radiometric quantity Symbol a) SI unit description photometric equivalent b) symbol SI unit Radiant flux radiant power, radiant flux, radiant power ${\ displaystyle \ Phi _ {\ mathrm {e}}}$ W ( watt ) Radiant energy through time Luminous flux luminous flux, luminous power ${\ displaystyle \ Phi _ {\ mathrm {v}}}$ lm ( lumens ) Radiant intensity irradiance, radiant intensity ${\ displaystyle I _ {\ mathrm {e}}}$ W / sr Radiation flux through solid angles Luminous intensity luminous intensity ${\ displaystyle I _ {\ mathrm {v}}}$ cd = lm / sr ( candela ) Irradiance irradiance ${\ displaystyle E _ {\ mathrm {e}}}$ W / m 2 Radiation flux through the receiver surface Illuminance illuminance ${\ displaystyle E _ {\ mathrm {v}}}$ lx = lm / m 2 ( lux ) Specific radiation emission current density, radiant exitance ${\ displaystyle M _ {\ mathrm {e}}}$ W / m 2 Radiation flux through the transmitter surface Specific light emission luminous exitance ${\ displaystyle M _ {\ mathrm {v}}}$ lm / m 2 Radiance radiance, radiance, radiance ${\ displaystyle L _ {\ mathrm {e}}}$ W / m 2 sr Radiant intensity through effective transmitter area Luminance luminance ${\ displaystyle L _ {\ mathrm {v}}}$ cd / m 2 Radiant energy amount of radiation, radiant energy ${\ displaystyle Q _ {\ mathrm {e}}}$ J ( joules ) by radiation transmitted energy Amount of light luminous energy, quantity of light ${\ displaystyle Q _ {\ mathrm {v}}}$ lm · s Irradiation irradiation, radiant exposure ${\ displaystyle H _ {\ mathrm {e}}}$ J / m 2 Radiant energy through the receiver surface Exposure luminous exposure ${\ displaystyle H _ {\ mathrm {v}}}$ lx s Radiation yield radiant efficiency ${\ displaystyle \ eta _ {\ mathrm {e}}}$ 1 Radiation flux through absorbed (mostly electrical) power Luminous efficiency (overall) luminous efficacy ${\ displaystyle \ eta _ {\ mathrm {v}}}$ lm / W
a)The index "e" is used to distinguish it from the photometric quantities. It can be omitted.
b)The photometric quantities are the radiometric quantities, weighted with the photometric radiation equivalent K , which indicates the sensitivity of the human eye.

## literature

• Hans R. Ris: Lighting technology for practitioners. 2nd Edition. VDE-Verlag, Berlin / Offenbach 1997, ISBN 3-8007-2163-5 .
• Günter Springer: Expertise in electrical engineering. (= Europa-Lehrmittel. 30318). 18th, completely revised and expanded edition. Verlag Europa-Lehrmittel, Wuppertal 1989, ISBN 3-8085-3018-9 .
• Wilhelm Gerster: Modern lighting systems for indoors and outdoors. Compact Verlag, Munich 1997, ISBN 3-8174-2395-0 .
• Horst Stöcker: Pocket book of physics. 4th edition. Verlag Harry Deutsch, Frankfurt am Main 2000, ISBN 3-8171-1628-4 .

## Remarks

1. The exact definition is K cd  = 683 lm / W for radiation with a frequency of 540 THz, which corresponds to λ = 555.016 nm in air. At λ = 555 nm, K has its maximum value K m  = 683.002 lm / W ( IEC terminology )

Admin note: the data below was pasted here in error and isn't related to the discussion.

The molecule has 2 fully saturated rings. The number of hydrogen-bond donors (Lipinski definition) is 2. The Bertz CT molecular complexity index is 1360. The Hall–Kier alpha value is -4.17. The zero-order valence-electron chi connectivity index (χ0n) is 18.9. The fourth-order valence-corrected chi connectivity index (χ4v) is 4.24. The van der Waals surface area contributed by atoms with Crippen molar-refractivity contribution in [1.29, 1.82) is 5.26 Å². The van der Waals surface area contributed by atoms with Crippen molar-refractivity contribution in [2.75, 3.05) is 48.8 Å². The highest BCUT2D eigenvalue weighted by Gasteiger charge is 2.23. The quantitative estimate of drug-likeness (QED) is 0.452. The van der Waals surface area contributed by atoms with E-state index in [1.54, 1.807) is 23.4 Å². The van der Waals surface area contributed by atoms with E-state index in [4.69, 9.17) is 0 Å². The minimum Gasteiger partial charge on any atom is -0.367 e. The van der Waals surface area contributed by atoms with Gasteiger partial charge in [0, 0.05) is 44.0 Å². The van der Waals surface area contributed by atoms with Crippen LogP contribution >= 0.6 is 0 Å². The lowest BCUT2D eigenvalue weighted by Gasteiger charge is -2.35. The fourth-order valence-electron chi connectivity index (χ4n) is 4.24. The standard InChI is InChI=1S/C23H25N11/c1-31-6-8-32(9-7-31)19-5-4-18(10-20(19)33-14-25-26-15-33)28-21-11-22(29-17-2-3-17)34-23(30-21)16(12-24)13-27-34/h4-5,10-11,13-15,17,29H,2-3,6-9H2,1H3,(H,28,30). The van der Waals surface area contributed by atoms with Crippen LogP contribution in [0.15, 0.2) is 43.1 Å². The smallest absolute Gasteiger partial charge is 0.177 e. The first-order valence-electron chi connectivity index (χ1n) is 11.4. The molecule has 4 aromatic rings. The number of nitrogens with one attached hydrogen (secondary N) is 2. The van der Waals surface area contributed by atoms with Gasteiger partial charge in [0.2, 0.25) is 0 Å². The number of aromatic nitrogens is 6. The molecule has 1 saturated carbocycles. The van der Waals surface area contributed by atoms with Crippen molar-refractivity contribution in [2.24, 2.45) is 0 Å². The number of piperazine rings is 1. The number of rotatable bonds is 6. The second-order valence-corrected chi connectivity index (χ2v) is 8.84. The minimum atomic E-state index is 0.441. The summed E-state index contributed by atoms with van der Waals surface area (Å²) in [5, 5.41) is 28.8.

2. The luminous flux is an integral quantity from which all other photometric quantities can be derived through differentiation.

## Individual evidence

1. Ludwig Bergmann , Clemens Schaefer : Optics: Wave and particle optics . In: Bergmann-Schaefer textbook on experimental physics . tape 3 . Walter de Gruyter, 2004, ISBN 3-11-017081-7 , p. 637 ( limited preview in Google Book search).
2. International Electrotechnical Commission (IEC): International Electrotechnical Vocabulary. ref. 845-01-25, Luminous flux, (accessed February 12, 2015).
3. ^ WR Blevin, B. Steiner: Redefinition of the Candela and the Lumen. In: Metrologia . 11, 1975, pp. 97-104. doi: 10.1088 / 0026-1394 / 11/3/001
4. HAE Keitz: Light calculations and light measurements. 2nd Edition. Philips Technical Library, Eindhoven 1967, p. 25.
5. Comité International des Poids et Mesures - Procès verbaux des séances . 66 e session. 2 e série, 1977, p.  5-6 ( bipm.org [PDF]). (7.4 MB): "Recommandation P 3 (lumen comme unité de base avec une définition en fonction du watt) est celle qui a la préférence de la majorité du CCPR." The CCPR (Comité Consultatif de Photométrie et Radiométrie) is that Competent advisory body of the International Committee for Weights and Measures (CIPM) . The wording of recommendation P 3 can be found on page 143 of the same document.
6. H.-J. Hentschel: Light and Lighting - Theory and Practice of Lighting Technology. 4th edition. Hüthig Buch, Heidelberg 1994, ISBN 3-7785-2184-5 , p. 128.
7. H.-J. Hentschel: Light and Lighting - Theory and Practice of Lighting Technology. 4th edition. Hüthig Buch, Heidelberg 1994, ISBN 3-7785-2184-5 , p. 131.
8. H.-J. Hentschel: Light and Lighting - Theory and Practice of Lighting Technology. 4th edition. Hüthig Buch, Heidelberg 1994, ISBN 3-7785-2184-5 , p. 134.
9. 15W: 650lm / 15W = 43 lm / W 30W: 1600lm / 30W = 53 lm / W ....
10. ^ HE Ives: The Fire-Fly as an Illuminant. In: Journal of the Franklin Institute. vol. 194, no. 2, August 1922, pp. 213-230. doi: 10.1016 / S0016-0032 (22) 90057-2 , "on specimens of the larva of one of the Pennsylvania varieties of fire-fly." The lumen used at the time differs slightly from today's SI lumen.
11. a b D. A. Steigerwald et al .: Illumination with solid state lighting technology. In: IEEE Journal on Selected Topics in Quantum Electronics. vol. 8, no. 2, March / April 2002, pp. 310-320. doi: 10.1109 / 2944.999186 , p. 310f.
12. Typical luminous intensity of a candle: I v ≈ 1 cd isotropic, therefore luminous flux Φ v = 4π · I v ≈ 10 lm.
13. Licht.de: Efficiency of light sources (overview without operating losses ). Retrieved January 19, 2020 .
14. Licht.de: Efficiency of light sources (graphic). Retrieved January 19, 2020 .
15. S. Darula, R. Kittler, CA Gueymard: Reference luminous solar constant and solar luminance for illuminance calculations. In: Solar Energy. Volume 79, Issue 5, November 2005, pp. 559-565. doi: 10.1016 / j.solener.2005.01.004 . For the standard brightness sensitivity curve V (λ): 3.7497438 · 10 28 lm, for the brightness sensitivity curve V M (λ) modified in 1988 : 3.7715109 · 10 28 lm.